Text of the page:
Here we get something quite unusual for King Crimson. It’s basically a full jazz treatment blues jam. The vocals on this alternate between blues singing and scat. From another band this might be cool, but from Crimson it just seems very atypical and odd.
The Sailors Tale
This is far more along the lines of what we expect from King Crimson. It’s a great prog instrumental jam. It’s just too bad it’s less than five minutes in length. This is actually one of the highlights of the disc for me.
The first portion of this is quite similar to “Peoria,” but with a more funky feeling to it. They pull it out into a more typical King Crimson jam that’s quite potent.
This jam is the longest track on show here, weighing in at over fifteen and a half minutes. It starts with a free form sort of piece of weirdness but then moves out to more jazzy textures for a time. It gets a bit cacophonous from there. They resolve out into a fast paced journey that’s again quite jazz oriented. After working through for a time they drop it back around the six and a half minute mark for a drum solo. There are some noisy sounds that enter around eleven minutes in – like electronic tuned percussion in someone’s psychedelic nightmare. The rest of the group join late and bring this instrumental out with a noisy extended outro jam. Fripp’s guitar serves as the actual conclusion in a solo segment. This is really quite a cool one and more typical of King Crimson than a lot of the disc.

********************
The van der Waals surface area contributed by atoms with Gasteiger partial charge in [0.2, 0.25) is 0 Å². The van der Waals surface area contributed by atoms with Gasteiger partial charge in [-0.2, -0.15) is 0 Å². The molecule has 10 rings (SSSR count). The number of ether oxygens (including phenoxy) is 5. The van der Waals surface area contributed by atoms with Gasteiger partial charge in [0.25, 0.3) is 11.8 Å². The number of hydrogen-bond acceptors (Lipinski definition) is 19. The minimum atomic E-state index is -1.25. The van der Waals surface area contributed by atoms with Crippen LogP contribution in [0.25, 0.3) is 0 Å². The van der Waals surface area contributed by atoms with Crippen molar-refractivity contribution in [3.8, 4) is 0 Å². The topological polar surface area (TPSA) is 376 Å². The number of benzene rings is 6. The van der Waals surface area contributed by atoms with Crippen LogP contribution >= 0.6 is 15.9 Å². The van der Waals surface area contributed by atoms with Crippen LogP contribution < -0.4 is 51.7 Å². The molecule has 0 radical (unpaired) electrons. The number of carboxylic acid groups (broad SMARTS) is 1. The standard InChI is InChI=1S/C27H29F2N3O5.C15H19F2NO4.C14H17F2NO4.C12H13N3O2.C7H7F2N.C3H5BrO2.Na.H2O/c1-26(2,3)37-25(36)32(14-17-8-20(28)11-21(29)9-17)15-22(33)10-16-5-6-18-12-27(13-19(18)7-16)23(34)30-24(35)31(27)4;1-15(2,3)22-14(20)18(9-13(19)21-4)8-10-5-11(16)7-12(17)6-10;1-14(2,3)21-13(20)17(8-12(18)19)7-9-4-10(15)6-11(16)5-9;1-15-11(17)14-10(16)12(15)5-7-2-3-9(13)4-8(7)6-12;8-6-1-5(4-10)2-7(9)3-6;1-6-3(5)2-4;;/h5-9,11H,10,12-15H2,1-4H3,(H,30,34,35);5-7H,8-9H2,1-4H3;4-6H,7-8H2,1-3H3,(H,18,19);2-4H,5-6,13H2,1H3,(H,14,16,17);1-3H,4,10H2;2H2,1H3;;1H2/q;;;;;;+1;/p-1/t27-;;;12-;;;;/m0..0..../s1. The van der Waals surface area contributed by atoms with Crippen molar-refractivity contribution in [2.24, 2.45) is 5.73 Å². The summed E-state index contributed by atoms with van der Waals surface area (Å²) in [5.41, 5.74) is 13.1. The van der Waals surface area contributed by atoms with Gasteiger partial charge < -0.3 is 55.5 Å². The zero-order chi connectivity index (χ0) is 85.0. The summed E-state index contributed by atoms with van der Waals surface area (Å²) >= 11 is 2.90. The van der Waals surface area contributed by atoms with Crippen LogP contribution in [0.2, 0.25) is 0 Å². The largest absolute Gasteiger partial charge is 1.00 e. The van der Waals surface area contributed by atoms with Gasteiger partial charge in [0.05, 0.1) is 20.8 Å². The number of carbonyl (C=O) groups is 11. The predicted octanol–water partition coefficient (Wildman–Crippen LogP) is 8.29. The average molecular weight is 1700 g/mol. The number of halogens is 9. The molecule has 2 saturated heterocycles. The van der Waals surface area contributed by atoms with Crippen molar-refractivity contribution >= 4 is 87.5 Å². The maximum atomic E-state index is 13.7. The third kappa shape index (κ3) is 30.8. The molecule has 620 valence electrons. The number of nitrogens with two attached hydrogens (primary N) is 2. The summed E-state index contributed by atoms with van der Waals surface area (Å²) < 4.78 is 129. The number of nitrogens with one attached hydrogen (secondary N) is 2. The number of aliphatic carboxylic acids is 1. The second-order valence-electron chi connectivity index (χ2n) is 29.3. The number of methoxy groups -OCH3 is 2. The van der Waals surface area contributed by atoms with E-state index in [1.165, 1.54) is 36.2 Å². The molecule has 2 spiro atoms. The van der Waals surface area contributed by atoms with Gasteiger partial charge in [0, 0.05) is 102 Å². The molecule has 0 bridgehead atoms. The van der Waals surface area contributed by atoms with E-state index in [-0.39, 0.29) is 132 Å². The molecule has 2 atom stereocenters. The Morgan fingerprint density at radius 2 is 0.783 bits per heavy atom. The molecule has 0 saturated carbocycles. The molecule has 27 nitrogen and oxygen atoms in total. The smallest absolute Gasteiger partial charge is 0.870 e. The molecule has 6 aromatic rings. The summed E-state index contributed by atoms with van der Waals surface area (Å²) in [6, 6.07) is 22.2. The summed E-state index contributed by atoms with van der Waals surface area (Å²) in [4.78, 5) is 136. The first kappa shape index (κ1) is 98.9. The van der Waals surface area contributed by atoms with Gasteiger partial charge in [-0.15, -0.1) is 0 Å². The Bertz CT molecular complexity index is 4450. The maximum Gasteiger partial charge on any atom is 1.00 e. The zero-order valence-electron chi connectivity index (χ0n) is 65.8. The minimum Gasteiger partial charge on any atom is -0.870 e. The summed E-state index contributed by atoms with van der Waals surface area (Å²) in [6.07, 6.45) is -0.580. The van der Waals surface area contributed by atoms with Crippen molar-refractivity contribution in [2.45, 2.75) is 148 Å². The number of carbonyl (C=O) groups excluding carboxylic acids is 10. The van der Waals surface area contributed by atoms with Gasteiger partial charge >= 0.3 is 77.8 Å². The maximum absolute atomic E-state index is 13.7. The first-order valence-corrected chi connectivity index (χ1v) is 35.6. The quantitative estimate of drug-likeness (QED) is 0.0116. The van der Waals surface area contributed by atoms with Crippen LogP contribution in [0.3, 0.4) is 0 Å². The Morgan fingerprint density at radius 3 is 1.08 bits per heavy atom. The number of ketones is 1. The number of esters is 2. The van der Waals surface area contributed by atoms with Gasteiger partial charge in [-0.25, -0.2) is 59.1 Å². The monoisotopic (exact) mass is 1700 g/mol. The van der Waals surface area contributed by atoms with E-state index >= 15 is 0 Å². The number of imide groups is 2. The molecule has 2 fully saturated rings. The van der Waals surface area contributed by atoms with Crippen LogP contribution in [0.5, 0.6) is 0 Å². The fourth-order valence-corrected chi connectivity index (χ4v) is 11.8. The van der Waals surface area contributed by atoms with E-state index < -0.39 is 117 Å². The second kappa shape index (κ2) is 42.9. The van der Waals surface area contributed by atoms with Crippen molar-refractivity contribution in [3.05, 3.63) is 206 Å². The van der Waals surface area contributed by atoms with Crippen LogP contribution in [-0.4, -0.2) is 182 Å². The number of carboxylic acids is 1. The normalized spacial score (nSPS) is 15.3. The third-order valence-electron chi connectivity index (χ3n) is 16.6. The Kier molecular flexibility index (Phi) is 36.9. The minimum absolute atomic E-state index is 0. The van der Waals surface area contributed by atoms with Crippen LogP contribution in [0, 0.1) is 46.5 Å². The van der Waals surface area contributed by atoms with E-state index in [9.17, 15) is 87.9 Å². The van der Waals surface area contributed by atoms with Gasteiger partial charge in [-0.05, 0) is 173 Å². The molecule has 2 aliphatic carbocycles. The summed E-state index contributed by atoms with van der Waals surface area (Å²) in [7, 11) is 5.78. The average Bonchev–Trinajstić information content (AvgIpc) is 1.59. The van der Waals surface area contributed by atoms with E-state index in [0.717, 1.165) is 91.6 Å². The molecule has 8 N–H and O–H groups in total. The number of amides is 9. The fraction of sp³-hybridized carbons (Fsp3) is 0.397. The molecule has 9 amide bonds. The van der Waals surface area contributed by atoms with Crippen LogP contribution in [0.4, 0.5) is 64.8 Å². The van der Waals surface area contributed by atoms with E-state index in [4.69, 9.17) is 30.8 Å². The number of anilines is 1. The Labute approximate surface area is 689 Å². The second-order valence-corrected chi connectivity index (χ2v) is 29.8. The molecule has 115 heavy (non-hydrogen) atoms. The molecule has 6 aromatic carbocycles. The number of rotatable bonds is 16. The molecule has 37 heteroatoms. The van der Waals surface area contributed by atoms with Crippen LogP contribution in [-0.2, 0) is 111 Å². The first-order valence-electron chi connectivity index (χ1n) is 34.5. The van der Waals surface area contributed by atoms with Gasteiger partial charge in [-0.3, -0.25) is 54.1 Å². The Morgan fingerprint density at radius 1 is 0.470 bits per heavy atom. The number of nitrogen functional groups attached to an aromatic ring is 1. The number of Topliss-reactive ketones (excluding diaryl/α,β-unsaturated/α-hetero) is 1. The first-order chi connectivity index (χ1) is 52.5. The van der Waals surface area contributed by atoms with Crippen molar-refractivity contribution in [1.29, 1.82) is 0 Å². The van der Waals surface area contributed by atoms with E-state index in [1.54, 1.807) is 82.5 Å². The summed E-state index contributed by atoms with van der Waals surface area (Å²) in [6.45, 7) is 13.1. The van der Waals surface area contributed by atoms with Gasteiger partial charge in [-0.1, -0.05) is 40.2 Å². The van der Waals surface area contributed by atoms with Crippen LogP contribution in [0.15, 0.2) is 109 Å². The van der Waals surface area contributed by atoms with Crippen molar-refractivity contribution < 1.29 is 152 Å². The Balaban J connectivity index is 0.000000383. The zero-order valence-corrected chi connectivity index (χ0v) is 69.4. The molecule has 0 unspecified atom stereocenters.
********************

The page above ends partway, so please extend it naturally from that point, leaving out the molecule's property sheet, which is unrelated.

Bonus Tracks
Pictures of a City

The first of three bonus tracks on the CD, this (along with the song that follows it) was recorded in Milwaukee, Wisconsin on March 8th, 1972.Bursting in noisy and loud, it drops to one of the coolest jazz like grooves you'll ever hear. It works through some bits of weirdness as it carries forward. It shifts to an almost heavy metal movement for the vocal section. Bursts of saxophone punctuate things. The jam that follows the first vocal movement is a powerhouse one that's part hard rock, part tasty jazz and part Crimson weirdness. They make their way back to another vocal section from there. After that section some crazed fast paced Fripp guitar work takes over, and they launch into a cool off-kilter jam. It drifts to more jazz oriented stuff after a time as they continue to explore things sans vocals. They bring it back to the song proper for more vocals around the seven and a half minute mark and bring it home with a hard rocking delivery of that segment.

Formentera Lady
Flute led sounds bring this into being tentatively and rather atmospheric. It grows to a mellow psychedelic approach for the entrance of the vocals. They move forward with a rather folk rock styled texture as the flute dances around those vocals.  While it remains in sort of folk prog approach for a lot of the track, they take it out into rather weird psychedelically styled stuff further down the road. It works into some killer jazzy jamming as it builds out from there. It gets into some really noisy jamming as this pounds along in that format.